Anneka Lenssen specializes in modern painting and contemporary visual practices, with a focus on the cultural politics of the Middle East. She teaches courses engaging with modern art and global mass culture, abstraction and aniconism, theories of global interconnectedness and tension, translational practices, and historiography as well as special topic courses on Islamic art and visual culture.
Lenssen's research examines problems of artistic representation in relation to the globalizing imaginaries of empire, nationalism, communism, decolonization, non-alignment, and Third World humanism. Her current book project, Beautiful Agitation: Modern Painting and Politics in Syria, 1900—1965, forthcoming from the University of California Press, is a study of avant-garde painting and the making of Syria as a contested territory. It traces emerging ideas about artistic form and social activation within new regimes of political representation, from French Mandate rule after the first war to the mass mobilizations of youth-oriented ideological parties to Cold War cultural diplomacy.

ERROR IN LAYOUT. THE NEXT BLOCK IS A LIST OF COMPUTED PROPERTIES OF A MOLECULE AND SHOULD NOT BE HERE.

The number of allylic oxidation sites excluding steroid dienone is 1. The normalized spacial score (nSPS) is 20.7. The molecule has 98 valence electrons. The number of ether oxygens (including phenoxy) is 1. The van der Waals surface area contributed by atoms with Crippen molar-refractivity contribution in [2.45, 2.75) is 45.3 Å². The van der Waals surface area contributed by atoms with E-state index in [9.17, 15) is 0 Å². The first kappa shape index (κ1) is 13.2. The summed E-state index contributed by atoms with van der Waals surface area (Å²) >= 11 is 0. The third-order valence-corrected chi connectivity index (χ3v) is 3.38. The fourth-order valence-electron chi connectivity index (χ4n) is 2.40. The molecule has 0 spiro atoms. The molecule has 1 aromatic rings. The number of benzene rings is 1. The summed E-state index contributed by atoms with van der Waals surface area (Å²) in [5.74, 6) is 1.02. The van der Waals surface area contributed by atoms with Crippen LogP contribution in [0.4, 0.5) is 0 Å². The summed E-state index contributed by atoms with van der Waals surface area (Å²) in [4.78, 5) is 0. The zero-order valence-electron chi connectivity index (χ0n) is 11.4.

Lenssen was previously on the board for the Association of Modern and Contemporary Art from the Arab World, Iran, and Turkey (AMCA). She is currently on the Editorial Board of ARTMargins. She is co-editor, with colleagues Nada Shabout and Sarah Rogers, of a volume of art writing from the Arab world in translation: Modern Art in the Arab World: Primary Documents, published by the Museum of Modern Art, New York, 2018.
Before coming to Berkeley, Lenssen taught at The American University in Cairo, where she directed the Visual Cultures Program (2013-2014). She earned her PhD from the Massachusetts Institute of Technology in the History, Theory, and Criticism of Architecture and Art program and the Aga Khan Program for Islamic Architecture.